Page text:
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Re: WOOD - Load bearing studs in a party wall

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     I had a similar question which I asked awhile ago. Certainly, typical 
     construction of many houses is gyp board on interior and Celotex-like 
     material outside plus say vinyl siding. It would be reasonable to 
     assume that these outside materials offer little bracing benefit, and 
     so the gyp board on one side only is available to brace the stud 
     against weak-axis buckling under axial load. So the question is how 
     effective is gyp board in bracing the stud against weak-axis buckilng 
     so that it forces the buckling mode into strong-axis buckling. I 
     contacted the Gypsum Association and National Gypsum to see if any 
     testing had **ever** been done to answer this question. In short, the 
     answer apears to be "no": although, testing has been done on gyp 
     panels under in-plane (racking) loads. But that addresses a different 
     problem. The only thing which could eventually find are "soothing" 
     statements in NDS (National Design Spec for Wood Construction).  See 
     Code section A.11.3 and Commentary to Code section 3.6.7.1. 
     
     A.11.3 says when wall studs in light frame construction are adequately 
     sheathed on at least one side, the depth, rather than the breadth, 
     shall be permitted to be used as the least dimension in calculating 
     L/D. "The sheathing shall be shown by experience to provide lateral 
     support and shall be adequately fastened".
     
     Commentary to 3.6.7.1 says use of the depth as the least dimension in 
     determining axial load carrying capacity of "normally sheathed or clad 
     light frame wall systems is long standing practice.  Experience has 
     shown that any code allowed thickness of gypsum board, hardwood 
     plywood, or other interior finish adequately fastened directly to 
     studs will provide adequate lateral support of the studs across its 
     thickness irrespective of the type or thickness of exterior sheathing 
     and/or finish used." 
     
     Personally, I would like to see this tested. When one calculates the 
     axial load capacity based on weak-axis buckling and then strong-axis 
     buckling, the large difference in these two capacities indicates the 
     large axial load increase the gyp board has to undergo to reach the 
     axial load capacity based on strong-axis (depth) buckling. Now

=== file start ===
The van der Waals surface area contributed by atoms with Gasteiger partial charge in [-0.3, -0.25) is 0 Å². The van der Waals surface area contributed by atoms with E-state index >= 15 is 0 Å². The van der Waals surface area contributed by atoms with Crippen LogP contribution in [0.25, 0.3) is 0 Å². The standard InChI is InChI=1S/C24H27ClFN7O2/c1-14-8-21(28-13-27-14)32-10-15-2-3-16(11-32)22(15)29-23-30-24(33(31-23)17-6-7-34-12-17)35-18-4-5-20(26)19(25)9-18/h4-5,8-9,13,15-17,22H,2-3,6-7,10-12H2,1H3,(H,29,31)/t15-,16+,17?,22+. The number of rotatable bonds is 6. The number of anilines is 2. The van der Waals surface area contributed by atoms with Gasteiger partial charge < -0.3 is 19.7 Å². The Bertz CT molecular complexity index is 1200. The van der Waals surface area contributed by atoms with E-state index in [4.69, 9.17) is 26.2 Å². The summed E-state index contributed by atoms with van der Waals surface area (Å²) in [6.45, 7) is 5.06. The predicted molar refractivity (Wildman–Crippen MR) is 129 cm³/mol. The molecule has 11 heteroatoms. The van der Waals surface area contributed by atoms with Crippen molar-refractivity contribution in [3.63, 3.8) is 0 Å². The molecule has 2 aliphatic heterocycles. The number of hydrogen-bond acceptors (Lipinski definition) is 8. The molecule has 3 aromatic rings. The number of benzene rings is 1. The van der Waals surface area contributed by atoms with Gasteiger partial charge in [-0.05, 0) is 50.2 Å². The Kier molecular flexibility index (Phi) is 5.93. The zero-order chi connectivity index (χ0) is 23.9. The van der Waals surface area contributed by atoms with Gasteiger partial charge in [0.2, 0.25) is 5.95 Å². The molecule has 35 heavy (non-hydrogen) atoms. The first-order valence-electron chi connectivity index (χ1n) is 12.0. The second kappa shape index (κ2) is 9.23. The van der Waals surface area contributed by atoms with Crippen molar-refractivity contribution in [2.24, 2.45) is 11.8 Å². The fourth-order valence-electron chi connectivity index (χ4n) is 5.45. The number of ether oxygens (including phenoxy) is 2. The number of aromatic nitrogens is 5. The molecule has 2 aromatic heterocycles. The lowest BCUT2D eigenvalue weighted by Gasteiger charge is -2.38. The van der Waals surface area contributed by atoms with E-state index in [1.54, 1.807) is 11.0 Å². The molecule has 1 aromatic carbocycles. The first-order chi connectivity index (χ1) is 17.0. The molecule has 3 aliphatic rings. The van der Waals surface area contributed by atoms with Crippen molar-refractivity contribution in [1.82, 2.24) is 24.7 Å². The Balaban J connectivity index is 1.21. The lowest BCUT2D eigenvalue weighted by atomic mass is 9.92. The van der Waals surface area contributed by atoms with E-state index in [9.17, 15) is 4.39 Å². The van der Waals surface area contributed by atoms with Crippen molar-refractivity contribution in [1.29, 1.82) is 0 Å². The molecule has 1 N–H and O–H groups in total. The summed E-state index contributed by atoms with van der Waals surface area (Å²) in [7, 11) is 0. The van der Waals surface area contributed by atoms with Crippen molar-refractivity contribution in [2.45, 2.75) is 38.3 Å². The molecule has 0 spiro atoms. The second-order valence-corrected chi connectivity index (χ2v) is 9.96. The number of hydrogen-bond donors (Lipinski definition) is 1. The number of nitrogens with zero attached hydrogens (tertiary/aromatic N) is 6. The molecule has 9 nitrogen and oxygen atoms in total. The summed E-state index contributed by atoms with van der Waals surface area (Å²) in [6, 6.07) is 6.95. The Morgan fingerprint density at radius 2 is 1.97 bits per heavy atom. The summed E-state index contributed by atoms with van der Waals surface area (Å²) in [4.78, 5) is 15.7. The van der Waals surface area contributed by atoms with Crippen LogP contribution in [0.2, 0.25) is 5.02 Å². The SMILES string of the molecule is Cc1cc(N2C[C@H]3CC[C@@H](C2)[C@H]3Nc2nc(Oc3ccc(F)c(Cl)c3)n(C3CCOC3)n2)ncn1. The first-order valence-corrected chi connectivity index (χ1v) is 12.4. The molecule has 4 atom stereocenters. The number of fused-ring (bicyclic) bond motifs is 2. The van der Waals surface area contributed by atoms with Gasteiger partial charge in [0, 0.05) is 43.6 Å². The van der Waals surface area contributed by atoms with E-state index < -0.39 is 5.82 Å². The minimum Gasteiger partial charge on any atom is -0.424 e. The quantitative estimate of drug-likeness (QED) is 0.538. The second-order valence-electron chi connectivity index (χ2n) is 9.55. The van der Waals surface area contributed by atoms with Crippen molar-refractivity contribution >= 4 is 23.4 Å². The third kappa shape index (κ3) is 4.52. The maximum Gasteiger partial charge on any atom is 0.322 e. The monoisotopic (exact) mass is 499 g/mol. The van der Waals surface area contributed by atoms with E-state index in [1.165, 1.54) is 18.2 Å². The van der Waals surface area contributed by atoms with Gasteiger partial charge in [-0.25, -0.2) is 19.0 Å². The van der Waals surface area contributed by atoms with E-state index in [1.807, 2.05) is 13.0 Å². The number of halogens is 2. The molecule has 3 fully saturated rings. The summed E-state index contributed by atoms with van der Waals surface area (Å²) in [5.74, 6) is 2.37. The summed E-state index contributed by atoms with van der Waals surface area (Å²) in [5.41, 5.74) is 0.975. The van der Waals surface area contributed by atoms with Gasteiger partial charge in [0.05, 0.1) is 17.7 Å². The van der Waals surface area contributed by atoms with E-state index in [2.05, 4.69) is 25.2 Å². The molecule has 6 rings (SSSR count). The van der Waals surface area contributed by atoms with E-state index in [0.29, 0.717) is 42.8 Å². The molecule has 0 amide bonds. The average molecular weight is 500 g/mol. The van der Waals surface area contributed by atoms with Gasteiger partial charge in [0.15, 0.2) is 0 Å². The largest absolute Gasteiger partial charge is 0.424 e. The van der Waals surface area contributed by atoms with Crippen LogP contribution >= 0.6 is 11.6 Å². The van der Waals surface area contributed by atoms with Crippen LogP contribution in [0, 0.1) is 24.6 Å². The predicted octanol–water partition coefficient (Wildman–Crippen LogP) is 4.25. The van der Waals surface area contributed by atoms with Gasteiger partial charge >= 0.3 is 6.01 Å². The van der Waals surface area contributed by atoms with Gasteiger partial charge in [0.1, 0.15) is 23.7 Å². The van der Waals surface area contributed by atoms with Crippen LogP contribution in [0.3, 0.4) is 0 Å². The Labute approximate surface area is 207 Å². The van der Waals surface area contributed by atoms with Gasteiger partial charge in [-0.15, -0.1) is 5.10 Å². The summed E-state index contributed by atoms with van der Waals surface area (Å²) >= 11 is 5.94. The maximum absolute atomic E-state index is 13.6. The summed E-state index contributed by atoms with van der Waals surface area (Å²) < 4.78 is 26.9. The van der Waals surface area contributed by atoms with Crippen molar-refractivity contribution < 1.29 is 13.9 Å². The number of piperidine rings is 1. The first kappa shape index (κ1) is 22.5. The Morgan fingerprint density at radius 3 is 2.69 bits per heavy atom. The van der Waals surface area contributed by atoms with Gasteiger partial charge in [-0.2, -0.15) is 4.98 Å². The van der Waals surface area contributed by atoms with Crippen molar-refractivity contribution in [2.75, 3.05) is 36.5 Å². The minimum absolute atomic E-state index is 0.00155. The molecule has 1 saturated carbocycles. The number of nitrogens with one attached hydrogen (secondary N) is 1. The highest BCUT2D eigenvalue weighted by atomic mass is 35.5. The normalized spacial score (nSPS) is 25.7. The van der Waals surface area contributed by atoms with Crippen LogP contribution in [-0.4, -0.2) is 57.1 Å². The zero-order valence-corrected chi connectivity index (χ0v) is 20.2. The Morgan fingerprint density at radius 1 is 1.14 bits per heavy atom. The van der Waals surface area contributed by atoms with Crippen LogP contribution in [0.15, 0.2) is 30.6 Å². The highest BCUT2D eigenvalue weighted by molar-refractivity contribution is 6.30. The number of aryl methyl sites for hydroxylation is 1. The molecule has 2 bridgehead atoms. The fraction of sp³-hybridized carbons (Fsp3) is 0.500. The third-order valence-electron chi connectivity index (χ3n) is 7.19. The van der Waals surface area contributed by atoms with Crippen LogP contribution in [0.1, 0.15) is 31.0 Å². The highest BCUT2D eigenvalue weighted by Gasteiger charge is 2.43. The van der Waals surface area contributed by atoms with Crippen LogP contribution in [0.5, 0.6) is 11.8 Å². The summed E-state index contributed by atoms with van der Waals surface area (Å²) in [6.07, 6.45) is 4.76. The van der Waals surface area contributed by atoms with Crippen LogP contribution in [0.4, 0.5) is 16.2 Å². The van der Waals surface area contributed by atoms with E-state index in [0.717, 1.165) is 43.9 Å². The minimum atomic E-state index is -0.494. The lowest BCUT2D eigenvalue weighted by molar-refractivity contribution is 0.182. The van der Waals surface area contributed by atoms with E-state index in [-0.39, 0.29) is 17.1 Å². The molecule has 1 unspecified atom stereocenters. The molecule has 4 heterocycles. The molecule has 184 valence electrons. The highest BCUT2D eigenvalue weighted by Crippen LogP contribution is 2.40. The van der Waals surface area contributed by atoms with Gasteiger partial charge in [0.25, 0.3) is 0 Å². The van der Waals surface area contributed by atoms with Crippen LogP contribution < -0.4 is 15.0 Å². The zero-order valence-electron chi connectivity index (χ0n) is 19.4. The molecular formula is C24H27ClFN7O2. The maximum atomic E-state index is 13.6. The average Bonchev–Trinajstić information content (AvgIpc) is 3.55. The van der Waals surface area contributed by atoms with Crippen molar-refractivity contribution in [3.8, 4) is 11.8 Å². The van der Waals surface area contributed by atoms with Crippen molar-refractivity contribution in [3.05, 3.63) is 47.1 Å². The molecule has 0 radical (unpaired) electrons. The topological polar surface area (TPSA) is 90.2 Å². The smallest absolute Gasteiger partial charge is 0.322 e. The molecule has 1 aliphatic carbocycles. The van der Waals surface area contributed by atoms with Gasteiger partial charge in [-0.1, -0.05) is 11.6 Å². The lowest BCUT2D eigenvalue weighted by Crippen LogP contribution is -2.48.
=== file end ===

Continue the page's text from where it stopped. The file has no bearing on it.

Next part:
certainly the issue of the gyp board goes away if you put wood 
     blocking between the studs, but this creates problems with running 
     insulation and is not normal construction practice from what I've 
     seen.  


______________________________ Reply Separator _________________________________
Subject: WOOD - Load bearing studs in a party wall
Author:  seaoc(--nospam--at)seaoc.org at Internet
Date:    10/22/97 3:54 PM


I am checking the load bearing capacity of a wood framed wall that is 
intended to be used in a party wall. This party wall consists of 2x4 studs @ 
16" mounted on 2x6 top and bottom plates. These studs exist on each side of 
the wall. In other words, there are 2x4 studs @ 16" framed flush to one edge 
of the sill plate and 2x4 studs @ 16" framed flush with the other edge of 
the sill plate. These two "rows" of studs are offset so that there actually 
exists 2x4 studs @ 8".
     
In a "normal" wall, these studs are laterally braced on both faces. For an 
interior wall, there is gypsum wallboard on both sides. For exterior walls, 
there is some kind of exterior sheathing (plywood or stucco) with gypsum 
wallboard on the interior. Therefore, these studs are laterally braced 
continuously about the minor axis. To determine the axial capacity based on 
l/d ratios, I have used the distance between the sill plate and top plate 
for my "l" and the depth of the stud for my "d".
     
In this party wall case, there is gypsum wallboard on only one face of the 
studs. True, it is the compression face for the Code mandated 5 psf 
partition load, but one edge is still laterally unsupported. My gut feeling 
is that the capacity of the stud is somewhat less than if there was gypsum 
wallboard on both faces but a lot more than if there was no gypsum wallboard 
at all.
     
Since I realize that I'm not the first structural engineer to be asked to 
use a party wall as a load bearing wall, I am curious what others have done 
in the past to determine the capacity of studs laterally braced on one face 
only.
     
Regards,
Bill Allen
     
     
     
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From: "Bill Allen" <BAllenSE(--nospam--at)mail-gw3.pacbell.net>
To: <seaoc(--nospam--at)seaoc.org>
Subject: WOOD - Load bearing studs in a party wall
Date: Wed, 22 Oct 1997 15:54:26 -0700
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